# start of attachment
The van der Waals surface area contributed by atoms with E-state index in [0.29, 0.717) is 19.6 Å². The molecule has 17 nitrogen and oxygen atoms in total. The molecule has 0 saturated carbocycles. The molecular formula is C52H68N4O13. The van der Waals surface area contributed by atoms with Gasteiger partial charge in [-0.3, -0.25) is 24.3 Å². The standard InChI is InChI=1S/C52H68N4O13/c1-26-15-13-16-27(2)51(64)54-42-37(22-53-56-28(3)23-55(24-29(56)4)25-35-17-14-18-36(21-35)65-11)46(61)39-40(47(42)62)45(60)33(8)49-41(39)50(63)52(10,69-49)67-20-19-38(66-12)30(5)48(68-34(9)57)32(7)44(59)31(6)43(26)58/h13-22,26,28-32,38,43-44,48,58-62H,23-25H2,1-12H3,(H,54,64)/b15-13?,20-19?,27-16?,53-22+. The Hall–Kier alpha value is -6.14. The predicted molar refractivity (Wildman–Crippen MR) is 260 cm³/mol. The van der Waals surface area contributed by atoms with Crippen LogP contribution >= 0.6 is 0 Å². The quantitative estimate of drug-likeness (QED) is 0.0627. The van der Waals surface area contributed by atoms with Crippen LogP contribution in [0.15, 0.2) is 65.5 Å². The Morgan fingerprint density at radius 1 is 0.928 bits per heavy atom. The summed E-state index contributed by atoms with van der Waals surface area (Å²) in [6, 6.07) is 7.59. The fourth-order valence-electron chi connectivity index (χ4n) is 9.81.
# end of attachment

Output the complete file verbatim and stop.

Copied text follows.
The van der Waals surface area contributed by atoms with E-state index in [0.29, 0.717) is 19.6 Å². The molecule has 17 nitrogen and oxygen atoms in total. The molecule has 0 saturated carbocycles. The molecular formula is C52H68N4O13. The van der Waals surface area contributed by atoms with Gasteiger partial charge in [-0.3, -0.25) is 24.3 Å². The standard InChI is InChI=1S/C52H68N4O13/c1-26-15-13-16-27(2)51(64)54-42-37(22-53-56-28(3)23-55(24-29(56)4)25-35-17-14-18-36(21-35)65-11)46(61)39-40(47(42)62)45(60)33(8)49-41(39)50(63)52(10,69-49)67-20-19-38(66-12)30(5)48(68-34(9)57)32(7)44(59)31(6)43(26)58/h13-22,26,28-32,38,43-44,48,58-62H,23-25H2,1-12H3,(H,54,64)/b15-13?,20-19?,27-16?,53-22+. The Hall–Kier alpha value is -6.14. The predicted molar refractivity (Wildman–Crippen MR) is 260 cm³/mol. The van der Waals surface area contributed by atoms with Crippen LogP contribution >= 0.6 is 0 Å². The quantitative estimate of drug-likeness (QED) is 0.0627. The van der Waals surface area contributed by atoms with Crippen LogP contribution in [0.15, 0.2) is 65.5 Å². The Morgan fingerprint density at radius 1 is 0.928 bits per heavy atom. The summed E-state index contributed by atoms with van der Waals surface area (Å²) in [6, 6.07) is 7.59. The fourth-order valence-electron chi connectivity index (χ4n) is 9.81.